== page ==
Life Cycle: The fungus enters the head through wounds produced by hail, birds or insects. In wet and hot weather the infection spreads throughout the head.
Damage: Losses can be significant and some fields have been reported to be totally infected. In NSA field surveys, Kansas fields had a high incidence of 20% in 2007 compared to 5% in 2006 and 1.5% in 2005. Other states reporting damage of 5% or more in one or more of the survey years are Texas and Colorado. The 2007 damage in Kansas may likely be associated with extremely high sunflower moth incidence.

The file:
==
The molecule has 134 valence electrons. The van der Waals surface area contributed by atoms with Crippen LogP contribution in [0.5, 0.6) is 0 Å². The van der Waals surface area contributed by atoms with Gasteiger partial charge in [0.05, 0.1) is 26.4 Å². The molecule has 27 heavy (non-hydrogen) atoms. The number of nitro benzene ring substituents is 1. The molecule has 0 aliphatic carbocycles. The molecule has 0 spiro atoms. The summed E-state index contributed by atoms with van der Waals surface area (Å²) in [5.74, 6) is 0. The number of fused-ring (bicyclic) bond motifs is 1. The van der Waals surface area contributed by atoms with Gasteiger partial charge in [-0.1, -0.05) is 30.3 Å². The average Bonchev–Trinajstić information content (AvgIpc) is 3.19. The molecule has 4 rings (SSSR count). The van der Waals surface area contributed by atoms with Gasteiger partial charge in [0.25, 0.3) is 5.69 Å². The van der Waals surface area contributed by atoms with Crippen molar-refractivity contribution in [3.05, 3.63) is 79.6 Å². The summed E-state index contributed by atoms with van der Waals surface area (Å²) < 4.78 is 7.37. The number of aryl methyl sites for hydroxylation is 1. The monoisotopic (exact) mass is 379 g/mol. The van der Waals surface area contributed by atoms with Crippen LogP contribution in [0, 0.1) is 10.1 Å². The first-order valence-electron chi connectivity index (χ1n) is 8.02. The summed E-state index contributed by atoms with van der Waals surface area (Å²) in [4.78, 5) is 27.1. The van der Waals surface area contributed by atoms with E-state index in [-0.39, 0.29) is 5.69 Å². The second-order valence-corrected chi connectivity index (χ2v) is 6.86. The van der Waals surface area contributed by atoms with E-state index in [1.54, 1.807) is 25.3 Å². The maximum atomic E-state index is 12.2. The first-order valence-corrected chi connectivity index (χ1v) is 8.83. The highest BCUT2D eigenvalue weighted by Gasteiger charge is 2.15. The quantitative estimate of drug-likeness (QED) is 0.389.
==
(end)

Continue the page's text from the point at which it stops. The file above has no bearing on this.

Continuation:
Economic Thresholds: This is not well defined since there is not a fungicide treatment available.
Scouting Method: Not available
Management: There is no fungicide treatment available for this fungus. Good head insect control such as the sunflower moth is believed to be the primary management factor of the disease.
Research: Very limited work has been done on the other headrots.
Photos: Visit the Photo Gallery.
Another resource about Diseases can be found in the Archive section of The Sunflower magazine.
Source: NDSU Extension Bulletin 25 Sunflower Production Handbook, NDSU Extension Service, September 2007 and High Plains Production Handbook June 2005